The declines in work and research time were not universal: about 25 percent of respondents reported spending more time on research post-pandemic and about 34 percent reported spending more time on other work tasks. Notably, the probability of reporting an increase in work time did not differ substantially by gender: about 36 percent (42 percent) of those who reported spending more time on research (other work tasks) were women, which is similar to the overall proportion of women in the sample (40 percent).
These gendered declines in work time are fully explained by the presence of children in the household (Figure 3). There were no meaningful differences in work time declines for childless men versus women. If anything, childless women’s work time decreased by slightly less than childless men’s (15 versus 20 minutes, respectively). But among researchers with kids, the differences in declines were much more extreme. While men with children worked about 75 minutes less per workday due to Covid-19 disruptions, women with children worked almost two hours less per workday.
The most severe work disruptions occurred in families in which the youngest child was under 7 years of age, with fathers of young children reducing work time by two hours and mothers reducing it by nearly three hours per workday. These changes in work time were more than fully offset by increases in childcare time for both mothers and fathers, but the gender gap in time spent caring for children increased by one hour compared to before Covid-19. Because mothers already spent more time in childcare than fathers, this increased the gender gap in childcare time to over two hours per work day.
Our results may underestimate the adverse effects of the pandemic on academics with children. For example, parents supervising children at home may engage simultaneously in childcare and research activities, making them less productive in both. Academics in the most extreme pandemic situations may have been less likely to participate in our survey. The data also do not allow us to measure changes in overall well-being or mental health of either parents or their children, or other potential negative effects of the pandemic. Our survey was conducted relatively early in the pandemic (May-June 2020), so more research is needed to fully capture its lasting effects on parents. So far, our work shows that, like in many other occupations, Covid-19 has disproportionately disadvantaged academic mothers relative to academic fathers and childless individuals.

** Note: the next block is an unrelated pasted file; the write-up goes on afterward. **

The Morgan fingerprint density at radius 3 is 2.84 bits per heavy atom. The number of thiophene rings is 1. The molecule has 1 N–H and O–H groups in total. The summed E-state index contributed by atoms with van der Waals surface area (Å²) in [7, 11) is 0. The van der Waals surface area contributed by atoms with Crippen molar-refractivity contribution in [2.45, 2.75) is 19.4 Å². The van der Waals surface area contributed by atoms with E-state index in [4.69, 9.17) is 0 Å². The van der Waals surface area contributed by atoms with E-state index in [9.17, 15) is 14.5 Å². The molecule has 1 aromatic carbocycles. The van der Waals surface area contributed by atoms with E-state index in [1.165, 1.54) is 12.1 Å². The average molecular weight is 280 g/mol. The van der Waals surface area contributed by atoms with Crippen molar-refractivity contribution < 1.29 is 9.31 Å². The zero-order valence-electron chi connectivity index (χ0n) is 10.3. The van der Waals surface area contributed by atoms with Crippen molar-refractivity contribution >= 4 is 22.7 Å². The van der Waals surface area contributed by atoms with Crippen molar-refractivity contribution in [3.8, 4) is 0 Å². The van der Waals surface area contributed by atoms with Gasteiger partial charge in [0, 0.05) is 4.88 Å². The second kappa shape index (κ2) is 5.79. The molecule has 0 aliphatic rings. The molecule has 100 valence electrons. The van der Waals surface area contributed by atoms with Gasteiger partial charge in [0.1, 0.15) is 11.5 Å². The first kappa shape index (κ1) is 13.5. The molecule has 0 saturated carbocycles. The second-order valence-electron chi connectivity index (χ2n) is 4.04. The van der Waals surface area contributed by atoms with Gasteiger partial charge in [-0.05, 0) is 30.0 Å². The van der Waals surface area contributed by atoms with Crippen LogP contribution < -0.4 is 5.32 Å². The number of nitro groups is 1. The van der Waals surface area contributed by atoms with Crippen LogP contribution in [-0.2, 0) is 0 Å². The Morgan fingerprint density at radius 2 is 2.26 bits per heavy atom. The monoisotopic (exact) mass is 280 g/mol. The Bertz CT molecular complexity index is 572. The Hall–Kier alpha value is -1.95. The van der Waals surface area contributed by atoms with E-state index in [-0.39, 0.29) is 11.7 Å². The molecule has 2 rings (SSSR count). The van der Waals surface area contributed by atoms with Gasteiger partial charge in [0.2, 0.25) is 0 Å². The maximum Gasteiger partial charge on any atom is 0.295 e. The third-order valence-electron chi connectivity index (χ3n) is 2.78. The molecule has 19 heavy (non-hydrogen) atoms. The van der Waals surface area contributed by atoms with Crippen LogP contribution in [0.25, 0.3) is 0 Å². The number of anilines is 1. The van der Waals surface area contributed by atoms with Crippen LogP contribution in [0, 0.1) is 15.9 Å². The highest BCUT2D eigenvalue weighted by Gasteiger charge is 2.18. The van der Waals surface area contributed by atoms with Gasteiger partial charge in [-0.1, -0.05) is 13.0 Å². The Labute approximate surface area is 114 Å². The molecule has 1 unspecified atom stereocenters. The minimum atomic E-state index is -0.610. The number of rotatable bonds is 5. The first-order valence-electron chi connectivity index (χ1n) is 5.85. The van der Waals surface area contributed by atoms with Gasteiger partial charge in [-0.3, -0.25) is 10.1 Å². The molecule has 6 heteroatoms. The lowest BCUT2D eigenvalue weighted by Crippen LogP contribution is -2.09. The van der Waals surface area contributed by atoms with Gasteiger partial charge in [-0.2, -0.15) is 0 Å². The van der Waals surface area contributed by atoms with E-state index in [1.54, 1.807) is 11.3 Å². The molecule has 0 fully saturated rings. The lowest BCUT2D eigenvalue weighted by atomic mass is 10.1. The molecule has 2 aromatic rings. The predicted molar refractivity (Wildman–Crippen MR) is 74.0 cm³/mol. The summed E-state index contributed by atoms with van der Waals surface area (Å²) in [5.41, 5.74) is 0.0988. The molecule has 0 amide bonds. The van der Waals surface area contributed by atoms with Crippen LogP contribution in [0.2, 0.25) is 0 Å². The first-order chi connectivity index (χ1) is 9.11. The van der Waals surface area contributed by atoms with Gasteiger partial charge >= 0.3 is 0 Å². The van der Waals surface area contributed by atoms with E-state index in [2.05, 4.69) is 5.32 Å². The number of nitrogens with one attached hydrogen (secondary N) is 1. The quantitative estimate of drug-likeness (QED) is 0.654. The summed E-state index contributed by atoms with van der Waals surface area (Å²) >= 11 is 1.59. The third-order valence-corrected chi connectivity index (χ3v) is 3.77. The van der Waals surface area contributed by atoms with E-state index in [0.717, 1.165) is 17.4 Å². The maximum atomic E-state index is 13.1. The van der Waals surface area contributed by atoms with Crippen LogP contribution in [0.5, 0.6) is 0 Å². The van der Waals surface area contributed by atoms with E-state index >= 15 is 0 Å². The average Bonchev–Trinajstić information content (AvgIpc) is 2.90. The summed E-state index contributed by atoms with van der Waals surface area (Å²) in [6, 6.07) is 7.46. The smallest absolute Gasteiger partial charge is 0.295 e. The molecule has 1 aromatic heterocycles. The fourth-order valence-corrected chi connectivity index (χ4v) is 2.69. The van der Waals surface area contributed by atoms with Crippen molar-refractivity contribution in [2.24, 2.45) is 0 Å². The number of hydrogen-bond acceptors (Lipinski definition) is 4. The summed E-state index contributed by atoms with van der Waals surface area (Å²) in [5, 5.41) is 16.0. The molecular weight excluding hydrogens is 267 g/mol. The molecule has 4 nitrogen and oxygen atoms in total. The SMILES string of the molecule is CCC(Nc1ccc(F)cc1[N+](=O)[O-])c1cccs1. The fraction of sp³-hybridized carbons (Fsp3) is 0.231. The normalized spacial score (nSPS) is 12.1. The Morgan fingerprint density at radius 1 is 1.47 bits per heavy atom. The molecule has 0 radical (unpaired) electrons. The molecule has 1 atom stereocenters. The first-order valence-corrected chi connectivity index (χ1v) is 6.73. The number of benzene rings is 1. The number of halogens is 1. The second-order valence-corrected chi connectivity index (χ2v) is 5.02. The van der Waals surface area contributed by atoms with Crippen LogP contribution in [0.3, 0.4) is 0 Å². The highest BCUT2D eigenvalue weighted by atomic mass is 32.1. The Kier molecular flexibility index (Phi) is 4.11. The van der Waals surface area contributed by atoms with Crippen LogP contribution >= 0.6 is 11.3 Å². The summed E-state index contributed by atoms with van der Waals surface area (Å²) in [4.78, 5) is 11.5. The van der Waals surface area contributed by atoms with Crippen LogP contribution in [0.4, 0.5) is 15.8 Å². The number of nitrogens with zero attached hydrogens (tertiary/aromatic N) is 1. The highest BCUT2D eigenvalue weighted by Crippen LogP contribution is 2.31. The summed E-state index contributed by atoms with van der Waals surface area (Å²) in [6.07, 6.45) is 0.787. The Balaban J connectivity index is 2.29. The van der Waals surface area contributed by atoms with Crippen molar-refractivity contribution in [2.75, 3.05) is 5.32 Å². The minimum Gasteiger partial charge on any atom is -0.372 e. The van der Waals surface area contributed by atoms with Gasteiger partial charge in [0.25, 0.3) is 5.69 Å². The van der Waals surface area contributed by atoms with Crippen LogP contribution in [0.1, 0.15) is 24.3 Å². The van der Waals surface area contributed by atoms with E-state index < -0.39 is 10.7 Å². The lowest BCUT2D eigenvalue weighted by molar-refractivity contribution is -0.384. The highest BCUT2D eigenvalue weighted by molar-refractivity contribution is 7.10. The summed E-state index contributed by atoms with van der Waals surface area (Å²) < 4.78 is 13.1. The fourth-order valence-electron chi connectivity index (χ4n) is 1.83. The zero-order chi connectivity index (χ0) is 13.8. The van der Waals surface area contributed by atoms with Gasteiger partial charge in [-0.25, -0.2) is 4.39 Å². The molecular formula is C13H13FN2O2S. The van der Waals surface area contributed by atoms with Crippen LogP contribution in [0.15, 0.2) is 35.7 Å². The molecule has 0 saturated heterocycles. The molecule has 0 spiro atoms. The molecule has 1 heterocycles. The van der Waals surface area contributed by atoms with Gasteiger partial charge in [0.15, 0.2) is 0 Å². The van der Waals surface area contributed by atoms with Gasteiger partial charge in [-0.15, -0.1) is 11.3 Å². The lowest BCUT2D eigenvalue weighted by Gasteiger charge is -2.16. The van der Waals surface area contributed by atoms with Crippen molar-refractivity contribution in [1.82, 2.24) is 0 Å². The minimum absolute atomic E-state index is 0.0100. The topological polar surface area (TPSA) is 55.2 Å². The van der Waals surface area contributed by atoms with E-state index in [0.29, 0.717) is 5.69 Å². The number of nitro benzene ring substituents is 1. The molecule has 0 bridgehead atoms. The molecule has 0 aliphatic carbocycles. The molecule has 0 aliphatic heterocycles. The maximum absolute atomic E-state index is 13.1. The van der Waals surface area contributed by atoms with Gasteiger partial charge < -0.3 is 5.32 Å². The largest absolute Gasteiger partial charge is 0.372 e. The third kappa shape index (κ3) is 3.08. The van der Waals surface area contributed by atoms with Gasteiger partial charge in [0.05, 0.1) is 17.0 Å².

Gender gaps among academics have been historically large, in terms of rank, research output, and impact, and these gaps appear to have widened since the onset of Covid-19. In the long run, the disproportionate loss of research time could mean even further under-representation of women in academia. Consequences could include fewer innovations and breakthroughs in research, less attention directed to topics of importance to underrepresented groups, and fewer students whose professors and mentors look like them. Our findings suggest that increased childcare availability is central to narrowing the gender gap in academia.